Monthly Archives: January 2016

“Gospel, Church and Social Transformation” – the 2016 Whitley Lecture

SearleThis year’s Whitley lecture “Gospel, Church and Social Transformation: Post-Soviet Baptists After the Ukrainian Revolution of Dignity and Freedom, 2013-14” will be delivered by Dr. Joshua Searle (right) Tutor in Theology and Public Thought at Spurgeon’s College, UK.  Delivered at four different venues the lecture draws on Dr. Searle’s deep understanding of the history and contemporary challenges facing Christian communities in eastern Europe.

The armed conflict between Russia and Ukraine has resulted in a humanitarian catastrophe and the conflict has created more than 1.5 million refugees. There is clear evidence that Ukraine’s Baptist community is suffering disproportionately, as Baptist Christians are specifically targeted by pro-Russian forces. In this lecture, Joshua will attempt to show how the Baptist community in Ukraine can respond to this crisis by developing a new vision of hope and reconciliation that can have a leavening effect on the whole of society. He also plans to explain the relevance of this issue for British Baptists by addressing the roles and responsibilities of the free churches in relation to the state and society, and by considering what we can learn from the suffering witness of our Ukrainian counterparts.

LECTURE VENUES (all UK)

  • Cardiff (South Wales Baptist College) on Wednesday 27th January, 13:30–15:00
  • London (Spurgeon College) on Wednesday 3rd February, 11:15–12:45
  • Oxford (Regent’s Park College) on Thursday 23rd February, 16:00–19:00
  • Manchester (Northern Baptist College) on Monday 14th March 19:00–20:30

Post-delivery copies of the lecture will be available for purchase here.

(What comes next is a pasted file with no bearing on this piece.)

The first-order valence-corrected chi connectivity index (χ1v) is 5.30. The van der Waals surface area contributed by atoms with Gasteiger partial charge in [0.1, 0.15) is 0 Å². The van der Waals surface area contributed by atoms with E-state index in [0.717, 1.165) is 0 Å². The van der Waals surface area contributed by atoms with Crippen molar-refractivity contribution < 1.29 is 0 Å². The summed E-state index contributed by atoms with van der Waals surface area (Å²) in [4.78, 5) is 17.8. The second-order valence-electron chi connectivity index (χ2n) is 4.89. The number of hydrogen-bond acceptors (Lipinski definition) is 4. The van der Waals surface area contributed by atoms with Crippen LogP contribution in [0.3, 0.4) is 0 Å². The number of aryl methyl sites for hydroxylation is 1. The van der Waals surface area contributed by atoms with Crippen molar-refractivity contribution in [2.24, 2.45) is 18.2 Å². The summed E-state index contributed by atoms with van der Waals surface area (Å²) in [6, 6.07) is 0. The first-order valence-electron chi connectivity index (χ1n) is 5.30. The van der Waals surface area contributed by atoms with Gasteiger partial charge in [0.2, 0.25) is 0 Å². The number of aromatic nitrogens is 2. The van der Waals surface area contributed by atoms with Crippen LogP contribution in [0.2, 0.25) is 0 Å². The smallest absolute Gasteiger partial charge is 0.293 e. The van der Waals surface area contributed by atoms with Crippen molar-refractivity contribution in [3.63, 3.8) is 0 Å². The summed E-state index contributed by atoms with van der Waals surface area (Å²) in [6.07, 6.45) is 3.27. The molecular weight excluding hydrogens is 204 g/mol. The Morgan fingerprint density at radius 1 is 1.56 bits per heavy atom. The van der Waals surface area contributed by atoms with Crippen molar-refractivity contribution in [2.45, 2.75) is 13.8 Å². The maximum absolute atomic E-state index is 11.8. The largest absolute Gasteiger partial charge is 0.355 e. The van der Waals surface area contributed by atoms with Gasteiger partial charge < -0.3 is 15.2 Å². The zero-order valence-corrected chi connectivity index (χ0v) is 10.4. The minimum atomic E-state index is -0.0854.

A pre-delivery summary of the lecture is available here.

For further details contact Revd Dr Helen Paynter paynterh@bristol-baptist.ac.uk

 

Orthodox and Evangelical leaders reflect on mission

20160121_190652aBuilding on solid foundations laid at three previous international consultations in Albania (2013 & 2014) and Finland (2015), the Steering Committee of the Lausanne-Orthodox Initiative (LOI) met at The Coptic Orthodox Church Centre in the United Kingdom last week to plan its work for the next three years.

The LOI Steering Committee brings together members from Albania, Austria, Egypt, Ghana, India, FYR Macedonia, Romania, the USA and the UK, and is co-chaired by His Grace Bishop Angaelos, General Bishop of the Coptic Orthodox Church in the United Kingdom, and Mrs. Grace Mathews, Vice Chair of the Board of Directors of the Lausanne Movement.

The steering committee met 20-22 January 2016 to reflect on achieving the goal set out in its mission statement “to work towards better understanding, and encourage reconciliation and healing where wounds exist”. While wrestling with division and hurts within the Christian family of Churches which date back decades, the group discussed matters concerning the contemporary missional context of forced migration, ethnic cleansing, civil war and the consequential suffering and poverty in many parts of the world.

Having heard directly from the beleaguered Christian community in Aleppo during a recent consultation, the gathering was particularly inspired by the martyrs and saints of contemporary Syria, Iraq and across the Middle East, and prayed for them, and also for those who find themselves refugees in Europe or elsewhere. Reflecting on the suffering of people from many different Christian traditions across the nations of the Middle East, participants called for ever greater solidarity between Orthodox and evangelical leaderships and believers. The suffering shared by Christians and non-Christians alike formed the background for a reflection on the call to all Christians to become ambassadors of reconciliation (2 Corinthians 5:16-21).

Members of the Steering Committee also reflected on the considerable progress made since the launch of LOI in 2012, one product of this being the publication late last year of The Mission of God: Studies in Orthodox and Evangelical Mission (Regnum Press, 2015).